Predicting that U.S. consumers would not return to the gym anytime soon due to the pandemic, connected fitness brand Peloton smoked its quarterly earnings Wednesday (May 6), posting numbers that exceeded even the most bullish expectations.
Total revenue for the third fiscal quarter grew 66 percent to $524.6 million. Total subscribers to the company’s connected digital platform grew 94 percent to over 886,100, and paid digital subscribers grew 64 percent to over 176,600; total members grew to over 2.6 million. Those members averaged 17.7 monthly workouts per subscriber, versus 13.9 in the same period last year. Average Net Monthly Connected Fitness Churn was 0.46 percent, the company’s lowest level in four years. The 12-month retention rate was 93 percent.
“The extraordinary events taking place over the past two months have measurably expanded our market opportunity and accelerated the ongoing shift to connected fitness,” said Chief Financial Officer Jill Woodworth. “Our fiscal year 2020 profitability outlook demonstrates the strength of our financial model when scale and leverage are achieved. However, our underlying strategy is unchanged. We plan to continue to prioritize connected fitness subscriber growth and invest aggressively behind new products, software, fitness programming and international growth as we believe COVID-19 will have a long-term impact on the fitness industry with many people likely not returning soon or at all to gyms or boutique fitness locations.”
Woodworth was addressing the issue that has dogged Peloton since it became apparent that the COVID-19 lockdown had led to spikes in its equipment and digital fitness subscriptions. Wall Street analysts never doubted the strengths of its business model or results, but the question whether it was sustainable was answered in no uncertain terms on the company’s earnings call late Wednesday.
The run on Peloton equipment has led to at least a short-term supply chain problem for the company. At least partly because of that, the company has spent zero marketing dollars during the past three months. Normal delivery times between order and delivery is normally seven to nine days. The company did not commit to its current or future delivery times, but it did say that a new Taiwanese factory will come online in December, at which time the company said it believes that its tailwinds will continue to be strong.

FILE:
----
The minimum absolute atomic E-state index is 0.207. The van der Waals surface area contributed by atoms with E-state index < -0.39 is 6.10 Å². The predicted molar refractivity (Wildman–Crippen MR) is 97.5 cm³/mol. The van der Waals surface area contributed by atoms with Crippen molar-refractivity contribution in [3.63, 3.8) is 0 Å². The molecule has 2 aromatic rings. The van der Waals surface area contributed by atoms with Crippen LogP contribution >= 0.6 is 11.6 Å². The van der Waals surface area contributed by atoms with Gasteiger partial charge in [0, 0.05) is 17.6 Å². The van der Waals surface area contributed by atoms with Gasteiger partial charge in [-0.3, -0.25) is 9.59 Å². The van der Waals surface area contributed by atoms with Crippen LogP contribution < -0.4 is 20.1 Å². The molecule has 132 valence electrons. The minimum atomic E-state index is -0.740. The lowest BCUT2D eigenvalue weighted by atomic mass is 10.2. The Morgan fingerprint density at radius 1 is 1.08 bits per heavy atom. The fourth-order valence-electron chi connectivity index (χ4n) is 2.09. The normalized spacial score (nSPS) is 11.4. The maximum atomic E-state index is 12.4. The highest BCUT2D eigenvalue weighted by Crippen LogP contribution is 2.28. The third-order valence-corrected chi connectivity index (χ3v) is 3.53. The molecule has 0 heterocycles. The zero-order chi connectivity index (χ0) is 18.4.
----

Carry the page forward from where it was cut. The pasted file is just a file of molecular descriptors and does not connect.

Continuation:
CEO John Foley said he was in no rush to reopen the company’s 100 retail showrooms.
“We are going to be able to be a little bit more cautious because our retail folks are actually adding value from home helping out with member experience and inside sales,” he said. “But we are committed to retail. We love retail in this environment. You could actually see with some retail struggling, [that maybe] 12 months from now having even better leases, better locations and so retail has been and will continue to be an important part of our strategy in our multi-channel marketing and the efficiency of how we go to market and engage with our consumers.”
Before the company’s earnings call on Wednesday, Wedbush Securities analyst James Hardiman said he agreed that fitness enthusiasts will not be rushing back to gyms soon once the lockdown ends, according to Investor’s Business Daily.
“Fundamentally, we believe that investors are underappreciating just how unattractive gym environments are going to be for many consumers over the next 4-5 quarters,” he said in a note, according to the outlet. “There is no shortage of indications that many gym-goers are looking to buy Peloton products to stay fit during the current phase of social distancing, and given the stickiness of the offering, many buyers are likely to be enduring subscribers.”
Other companies are benefitting from the home exercise increase. Although it is not in the same connected fitness category as Peloton, Vancouver-based exercise equipment maker Nautilus experienced large sales gains, according to a first-quarter earnings report released Tuesday, according to The Columbian. Net sales in the first quarter were $93.7 million, up 11 percent from the same period last year, and retail sales were up 23.9 percent year-over-year. The company’s direct sales segment saw its first quarterly sales increase since the final quarter of 2017. Nautilus also trimmed its operating expenses by 21.4 percent by cutting back on ad spending.